We have a tendency to think of corals much the same way we think about rocks, or plants. They do not really move, they can look a bit like flowers, and they provide structure and habitat to many other organisms. The reality is quite different—corals are animals, or really, many animals living as a single colony. Each one is an anemone-like polyp connected to adjacent polyps by a thin film of tissue. The polyps are largely identical on a genetic level, but retain autonomy when it comes to things like eating or reproduction.
Corals continue to masquerade as plants in another important way—they are able to harness the energy of the sun to make food. They do this through a symbiosis, a partnership, with a tiny single-celled alga called Symbiodinium. When the partnership is working properly, both the coral and the algae benefit—the algae are protected inside the coral tissue and receive 'fertilizer' in the form of coral waste, and the coral is provided with all of the excess sugars the alga makes through photosynthesis. Sometimes the relationship does not work due to high temperatures, or UV, or changes in salinity, all of which can stress this symbiosis. When this happens, the alga is expelled from the coral tissue. This is what causes "coral bleaching" and it is a major problem on reefs today. The animal part of the coral is still alive after bleaching, but they are much weaker without all the free food from the algae, and if they do not regain an algal symbiont, they will eventually die.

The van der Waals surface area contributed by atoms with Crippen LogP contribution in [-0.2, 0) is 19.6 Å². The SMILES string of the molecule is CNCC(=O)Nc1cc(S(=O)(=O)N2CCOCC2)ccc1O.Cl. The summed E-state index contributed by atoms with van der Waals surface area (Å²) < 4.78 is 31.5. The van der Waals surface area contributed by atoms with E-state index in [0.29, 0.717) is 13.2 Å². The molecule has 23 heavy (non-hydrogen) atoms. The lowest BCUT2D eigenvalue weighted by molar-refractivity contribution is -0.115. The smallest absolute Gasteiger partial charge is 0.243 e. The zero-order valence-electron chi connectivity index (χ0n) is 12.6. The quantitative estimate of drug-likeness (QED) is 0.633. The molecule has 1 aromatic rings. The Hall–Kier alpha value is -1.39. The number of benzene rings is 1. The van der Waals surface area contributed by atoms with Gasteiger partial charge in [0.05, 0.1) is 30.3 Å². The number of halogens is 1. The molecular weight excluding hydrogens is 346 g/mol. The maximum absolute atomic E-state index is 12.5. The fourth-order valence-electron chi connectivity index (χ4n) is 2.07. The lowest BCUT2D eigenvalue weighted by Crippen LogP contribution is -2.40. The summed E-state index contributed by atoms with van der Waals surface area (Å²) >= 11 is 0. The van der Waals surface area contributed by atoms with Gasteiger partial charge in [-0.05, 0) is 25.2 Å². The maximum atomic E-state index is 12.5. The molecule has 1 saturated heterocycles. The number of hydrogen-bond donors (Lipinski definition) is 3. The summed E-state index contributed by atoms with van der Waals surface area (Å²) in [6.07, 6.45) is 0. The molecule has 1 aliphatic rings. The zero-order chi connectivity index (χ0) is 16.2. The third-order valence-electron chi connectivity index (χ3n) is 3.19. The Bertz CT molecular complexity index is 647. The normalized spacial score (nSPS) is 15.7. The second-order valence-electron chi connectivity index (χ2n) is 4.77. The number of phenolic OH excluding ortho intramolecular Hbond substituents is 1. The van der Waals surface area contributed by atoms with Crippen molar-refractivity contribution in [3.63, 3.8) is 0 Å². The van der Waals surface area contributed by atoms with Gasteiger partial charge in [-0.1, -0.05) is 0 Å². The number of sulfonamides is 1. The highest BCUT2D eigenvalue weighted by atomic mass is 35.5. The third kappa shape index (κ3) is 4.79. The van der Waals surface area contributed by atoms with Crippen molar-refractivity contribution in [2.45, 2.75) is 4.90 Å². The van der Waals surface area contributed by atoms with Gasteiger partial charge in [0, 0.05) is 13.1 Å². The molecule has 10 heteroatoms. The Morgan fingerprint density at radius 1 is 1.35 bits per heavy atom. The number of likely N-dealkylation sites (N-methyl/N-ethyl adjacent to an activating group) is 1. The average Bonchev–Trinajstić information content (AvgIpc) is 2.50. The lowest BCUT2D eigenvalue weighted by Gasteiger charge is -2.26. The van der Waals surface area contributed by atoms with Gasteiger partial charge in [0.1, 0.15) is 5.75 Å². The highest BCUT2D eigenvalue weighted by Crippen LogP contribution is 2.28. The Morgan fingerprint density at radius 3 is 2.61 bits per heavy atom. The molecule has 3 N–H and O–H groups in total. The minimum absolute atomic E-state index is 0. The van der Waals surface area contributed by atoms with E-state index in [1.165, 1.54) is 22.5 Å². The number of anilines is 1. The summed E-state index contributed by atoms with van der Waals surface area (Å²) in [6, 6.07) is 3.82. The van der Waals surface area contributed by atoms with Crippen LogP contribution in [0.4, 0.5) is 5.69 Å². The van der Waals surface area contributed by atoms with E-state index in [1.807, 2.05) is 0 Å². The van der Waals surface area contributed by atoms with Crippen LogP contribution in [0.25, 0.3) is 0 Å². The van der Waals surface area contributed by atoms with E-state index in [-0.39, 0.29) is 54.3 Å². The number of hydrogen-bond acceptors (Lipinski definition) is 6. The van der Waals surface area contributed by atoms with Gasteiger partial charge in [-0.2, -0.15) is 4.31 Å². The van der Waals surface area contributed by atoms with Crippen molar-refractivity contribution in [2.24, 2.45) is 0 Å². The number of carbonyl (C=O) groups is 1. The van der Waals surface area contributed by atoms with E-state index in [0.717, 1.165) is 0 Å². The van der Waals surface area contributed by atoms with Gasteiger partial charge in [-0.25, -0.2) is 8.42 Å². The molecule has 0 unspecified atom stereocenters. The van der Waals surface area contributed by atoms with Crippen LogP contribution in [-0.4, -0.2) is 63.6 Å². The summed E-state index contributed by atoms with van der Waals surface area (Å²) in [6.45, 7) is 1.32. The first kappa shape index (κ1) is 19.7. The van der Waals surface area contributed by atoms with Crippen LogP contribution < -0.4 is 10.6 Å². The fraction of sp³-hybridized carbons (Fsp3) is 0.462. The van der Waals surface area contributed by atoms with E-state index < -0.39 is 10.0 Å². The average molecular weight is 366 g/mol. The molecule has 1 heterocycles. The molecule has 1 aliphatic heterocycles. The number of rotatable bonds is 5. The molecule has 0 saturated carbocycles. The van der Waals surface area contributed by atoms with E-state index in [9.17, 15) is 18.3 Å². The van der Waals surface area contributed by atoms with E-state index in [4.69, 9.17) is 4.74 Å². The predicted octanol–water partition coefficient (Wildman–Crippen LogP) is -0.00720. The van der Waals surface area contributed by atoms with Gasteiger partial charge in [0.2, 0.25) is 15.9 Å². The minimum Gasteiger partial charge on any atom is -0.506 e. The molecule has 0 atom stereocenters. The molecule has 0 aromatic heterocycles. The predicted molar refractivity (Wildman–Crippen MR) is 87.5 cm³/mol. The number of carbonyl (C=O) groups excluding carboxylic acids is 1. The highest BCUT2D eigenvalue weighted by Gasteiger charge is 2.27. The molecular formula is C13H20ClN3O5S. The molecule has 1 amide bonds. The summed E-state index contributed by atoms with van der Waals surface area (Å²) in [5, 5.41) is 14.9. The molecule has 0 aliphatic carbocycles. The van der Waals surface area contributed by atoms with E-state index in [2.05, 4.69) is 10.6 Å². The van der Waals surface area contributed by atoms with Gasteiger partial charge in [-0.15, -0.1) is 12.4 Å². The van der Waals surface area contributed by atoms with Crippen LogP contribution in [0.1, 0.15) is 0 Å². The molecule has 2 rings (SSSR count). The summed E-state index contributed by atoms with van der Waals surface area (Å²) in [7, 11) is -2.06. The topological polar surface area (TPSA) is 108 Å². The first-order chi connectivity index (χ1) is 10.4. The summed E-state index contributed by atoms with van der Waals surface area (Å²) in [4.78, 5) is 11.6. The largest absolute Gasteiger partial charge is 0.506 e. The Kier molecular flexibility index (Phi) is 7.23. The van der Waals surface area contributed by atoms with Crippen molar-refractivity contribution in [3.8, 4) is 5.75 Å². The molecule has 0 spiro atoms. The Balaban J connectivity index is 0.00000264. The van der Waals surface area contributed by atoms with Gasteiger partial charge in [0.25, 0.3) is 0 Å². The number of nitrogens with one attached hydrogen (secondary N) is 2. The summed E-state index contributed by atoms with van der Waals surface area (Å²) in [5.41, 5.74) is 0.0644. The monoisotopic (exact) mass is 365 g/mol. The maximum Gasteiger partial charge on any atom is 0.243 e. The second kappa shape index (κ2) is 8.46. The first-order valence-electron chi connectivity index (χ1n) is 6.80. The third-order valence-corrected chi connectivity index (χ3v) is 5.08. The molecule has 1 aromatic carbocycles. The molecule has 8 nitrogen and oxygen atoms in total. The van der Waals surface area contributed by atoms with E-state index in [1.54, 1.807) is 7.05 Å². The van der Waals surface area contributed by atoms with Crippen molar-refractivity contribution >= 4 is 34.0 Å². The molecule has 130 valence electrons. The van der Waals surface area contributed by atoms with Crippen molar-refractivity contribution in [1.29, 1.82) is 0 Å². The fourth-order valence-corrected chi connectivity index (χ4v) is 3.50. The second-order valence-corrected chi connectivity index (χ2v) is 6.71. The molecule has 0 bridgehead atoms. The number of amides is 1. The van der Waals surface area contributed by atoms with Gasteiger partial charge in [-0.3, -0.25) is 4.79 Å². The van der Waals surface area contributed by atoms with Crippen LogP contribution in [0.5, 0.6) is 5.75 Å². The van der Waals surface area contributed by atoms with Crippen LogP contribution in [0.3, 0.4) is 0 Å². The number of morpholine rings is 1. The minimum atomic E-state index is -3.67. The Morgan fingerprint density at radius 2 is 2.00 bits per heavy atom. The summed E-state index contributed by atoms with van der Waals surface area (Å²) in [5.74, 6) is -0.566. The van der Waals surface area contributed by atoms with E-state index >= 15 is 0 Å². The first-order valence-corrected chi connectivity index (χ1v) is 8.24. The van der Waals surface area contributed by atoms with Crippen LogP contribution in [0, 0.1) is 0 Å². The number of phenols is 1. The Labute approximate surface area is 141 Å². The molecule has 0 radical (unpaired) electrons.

Chris Meyer, Seabird McKeon, Hannah Stewart, and Matthew Johnson
Accessed from Barcode of Life Data Systems
GBAHO440-15 | BMOO-02442 | Pocillopora woodjonesi | COI-5P
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